Listen audio (runs 8:45)

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Settling condo disputes gets easier

Tony Gioventu, the Executive Director of the Condominium Owners Association of British Columbia, discusses changes to regulations aimed at improving the process for solving strata disputes. Tony Gioventu, the Executive Director of the Condominium Owners Association of British Columbia, discusses changes to regulations aimed at improving the process for solving strata disputes.
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Oak Bay developer defends controversial design

A home under construction in Oak Bay is attracting protest over its modern design amid more traditional homes. Gregor speaks with the developer, Rajinder Sahota.

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Reviews:

Brigadoon

David Lennam reviews the Victoria Operatic Society's production of 'Brigadoon'.

Listen audio (runs 6:43)

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Mayors' support grows for regulating pot

Parksville Mayor Chris Burger talks about about why support for decriminalization of marijuana is growing among local government officials.
Listen audio (runs 5:23)

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Raeside's Ferry Tales

A gifted visual pundit, Adrian Raeside is published in almost 300 newspapers and magazines around the world, but his latest compilation chronicles the unique character of coastal B.C. living. Gregor talks with him about No Sailing Waits and Other Ferry Tales, just published by Harbour Publishing.
Listen audio (runs 7:38)

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Tax break for private school opposed

Should an exclusive private school get a tax break from Victoria's city hall? Bill Sudds, who lives in the Gonzales neighbourhood of Fairfield, close to Glenlyon Norfolk private school, says no.

Listen audio (runs 6:53)

Sudds voiced his objection to city council, which is reviewing its policy of "Permissive Tax Exemptions" to dozens of non-profit groups. You can see details of the exemptions in the latest Public Bodies Report from City Hall (for 2010), starting on page 10.

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Tales from the Vault:

"Worst Canadian" Trutch shaped B.C. aboriginal relations

Joseph Trutch was a key figure in B.C.'s early years, but he's been nominated as the Worst Canadian. Stephen Ruttan, the Greater Victoria Public Library's local history librarian explores the controversial life of  the province's first  Lieutenant-Governor.
Listen audio (runs 8:02)

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Political Panel on pipeline politics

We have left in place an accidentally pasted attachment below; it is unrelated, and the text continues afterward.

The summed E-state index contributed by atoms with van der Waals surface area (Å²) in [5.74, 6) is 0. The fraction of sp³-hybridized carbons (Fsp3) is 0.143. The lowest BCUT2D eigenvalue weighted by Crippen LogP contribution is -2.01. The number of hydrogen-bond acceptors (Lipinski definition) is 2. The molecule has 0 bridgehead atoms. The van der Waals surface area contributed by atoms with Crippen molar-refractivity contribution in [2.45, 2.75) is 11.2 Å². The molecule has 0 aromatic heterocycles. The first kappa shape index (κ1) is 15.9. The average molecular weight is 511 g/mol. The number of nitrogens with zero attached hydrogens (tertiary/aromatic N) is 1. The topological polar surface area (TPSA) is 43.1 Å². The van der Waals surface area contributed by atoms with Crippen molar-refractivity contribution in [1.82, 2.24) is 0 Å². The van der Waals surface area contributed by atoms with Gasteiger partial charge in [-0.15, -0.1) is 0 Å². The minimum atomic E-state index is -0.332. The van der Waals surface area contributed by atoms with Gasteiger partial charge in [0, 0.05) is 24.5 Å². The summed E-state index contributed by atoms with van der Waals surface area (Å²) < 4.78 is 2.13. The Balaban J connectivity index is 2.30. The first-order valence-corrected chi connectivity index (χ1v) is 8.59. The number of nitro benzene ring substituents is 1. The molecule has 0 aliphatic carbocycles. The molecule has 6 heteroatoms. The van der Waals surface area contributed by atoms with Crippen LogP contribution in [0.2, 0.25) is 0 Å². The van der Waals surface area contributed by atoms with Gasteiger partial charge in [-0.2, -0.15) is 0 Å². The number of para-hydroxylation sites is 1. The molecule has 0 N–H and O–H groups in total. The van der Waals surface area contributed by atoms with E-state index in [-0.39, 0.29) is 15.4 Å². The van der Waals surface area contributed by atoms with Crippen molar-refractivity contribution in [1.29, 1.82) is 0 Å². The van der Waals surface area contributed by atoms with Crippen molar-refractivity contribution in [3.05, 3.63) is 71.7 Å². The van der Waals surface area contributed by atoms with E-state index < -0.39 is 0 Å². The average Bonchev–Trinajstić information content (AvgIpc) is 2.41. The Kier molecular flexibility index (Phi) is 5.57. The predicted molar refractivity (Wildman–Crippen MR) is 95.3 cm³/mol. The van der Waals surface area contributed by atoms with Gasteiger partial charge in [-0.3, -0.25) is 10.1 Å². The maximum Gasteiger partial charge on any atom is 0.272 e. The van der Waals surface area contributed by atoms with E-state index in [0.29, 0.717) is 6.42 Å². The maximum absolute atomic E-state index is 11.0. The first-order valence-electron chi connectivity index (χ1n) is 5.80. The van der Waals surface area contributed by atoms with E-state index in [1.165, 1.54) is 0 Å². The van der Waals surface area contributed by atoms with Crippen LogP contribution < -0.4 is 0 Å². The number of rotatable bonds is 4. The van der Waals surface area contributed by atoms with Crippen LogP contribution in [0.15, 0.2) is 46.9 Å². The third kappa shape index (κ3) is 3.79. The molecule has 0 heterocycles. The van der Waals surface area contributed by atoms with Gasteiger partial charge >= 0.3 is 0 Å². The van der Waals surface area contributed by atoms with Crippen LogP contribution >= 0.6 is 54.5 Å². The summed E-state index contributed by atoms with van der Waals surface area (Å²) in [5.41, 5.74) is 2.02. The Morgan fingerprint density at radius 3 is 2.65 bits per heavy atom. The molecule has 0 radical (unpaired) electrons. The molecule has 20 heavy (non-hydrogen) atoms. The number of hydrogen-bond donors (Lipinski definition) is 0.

When is a pipeline a hot potato? The political panel looks at the legislative sparring over the northern gateway pipeline proposal, and the shuffling of personalities at the B.C. Liberal Party's headquarters
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Royal Bay development and the Colwood Crawl

The westshore communities of Langford and Colwood are growing at a record rate. Now the sale of Colwood's Royal Bay property could mean hundreds, maybe thousands, more homes in the area. Dan Spinner, CEO of the Westshore Chamber of Commerce, talks about what this big development could mean for commute times to and from the Westshore.
Listen audio (runs 5:52)

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Dix defends NDP pipeline opposition

This week, B.C.'s Official Opposition officially declared its opposition to the Northern Gateway pipeline. NDP Leader Adrian Dix discusses whether we should have more refineries here rather than pipelines shipping Alberta crude to China.
Listen audio (runs 8:14)

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Renovation uncovers City Hall history

Khalil Akhtar dropped in for a look inside Victoria's old city hall where workers are tackling seismic upgrades and uncovering hidden bits of the building's heritage.

Listen audio (runs 8:04)

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Beware the raccoon roundworm

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(Flickr/ ingridtaylar)
Veterinarian Sue McTaggart discusses the risks of the raccoon roundworm. It has killed two dogs in North Saanich and she is worried the problem is more widespread than we realize.
Listen audio (runs 5:29)

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Reno-viction attracts political attention

Victoria-Swan Lake MLA Rob Fleming talks about the efforts to keep residents of the Quadra Villa apartment complex from becoming homeless after the owners issued eviction notices to allow renovations. 
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Aquattro residents meet over home invasion

Colwood Councillor Shari Lukens discusses a meeting of residents last night at the Aquattro condominium complex in Colwood Condominium, where two residents were assaulted in a home invasion last week.

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Octopus attacks seagull

Ginger Morneau talks about the life-and-death struggle between a seagull and an octopus on the Ogden Point breakwater that she witnessed, and photographed. 

Listen audio (runs 7:07)

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Reviews:

1959 Pink Thunderbird Convertible

Monica Prendergast reviews Langham Court Theatre's season closer, '1959 Pink Thunderbird Convertible'.

  

 

Listen audio (runs 5:23)